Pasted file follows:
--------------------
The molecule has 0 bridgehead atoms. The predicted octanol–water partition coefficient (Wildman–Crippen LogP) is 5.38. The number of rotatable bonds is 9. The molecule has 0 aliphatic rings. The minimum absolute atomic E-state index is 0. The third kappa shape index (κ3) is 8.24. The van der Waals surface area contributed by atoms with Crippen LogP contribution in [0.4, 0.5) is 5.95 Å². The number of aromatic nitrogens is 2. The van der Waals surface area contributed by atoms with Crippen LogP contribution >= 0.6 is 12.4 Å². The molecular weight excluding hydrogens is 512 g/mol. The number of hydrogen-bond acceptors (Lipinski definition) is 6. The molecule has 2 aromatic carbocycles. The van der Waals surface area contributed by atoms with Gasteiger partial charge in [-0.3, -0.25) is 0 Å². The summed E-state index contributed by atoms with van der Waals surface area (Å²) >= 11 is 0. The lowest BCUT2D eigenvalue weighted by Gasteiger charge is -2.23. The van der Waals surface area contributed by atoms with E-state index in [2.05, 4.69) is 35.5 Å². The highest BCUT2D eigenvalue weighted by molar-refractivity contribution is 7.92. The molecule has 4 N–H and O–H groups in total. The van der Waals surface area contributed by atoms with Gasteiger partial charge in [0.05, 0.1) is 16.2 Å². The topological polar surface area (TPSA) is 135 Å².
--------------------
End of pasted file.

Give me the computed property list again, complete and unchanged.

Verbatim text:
The molecule has 0 bridgehead atoms. The predicted octanol–water partition coefficient (Wildman–Crippen LogP) is 5.38. The number of rotatable bonds is 9. The molecule has 0 aliphatic rings. The minimum absolute atomic E-state index is 0. The third kappa shape index (κ3) is 8.24. The van der Waals surface area contributed by atoms with Crippen LogP contribution in [0.4, 0.5) is 5.95 Å². The number of aromatic nitrogens is 2. The van der Waals surface area contributed by atoms with Crippen LogP contribution >= 0.6 is 12.4 Å². The molecular weight excluding hydrogens is 512 g/mol. The number of hydrogen-bond acceptors (Lipinski definition) is 6. The molecule has 2 aromatic carbocycles. The van der Waals surface area contributed by atoms with Gasteiger partial charge in [-0.3, -0.25) is 0 Å². The summed E-state index contributed by atoms with van der Waals surface area (Å²) >= 11 is 0. The lowest BCUT2D eigenvalue weighted by Gasteiger charge is -2.23. The van der Waals surface area contributed by atoms with E-state index in [2.05, 4.69) is 35.5 Å². The highest BCUT2D eigenvalue weighted by molar-refractivity contribution is 7.92. The molecule has 4 N–H and O–H groups in total. The van der Waals surface area contributed by atoms with Gasteiger partial charge in [0.05, 0.1) is 16.2 Å². The topological polar surface area (TPSA) is 135 Å².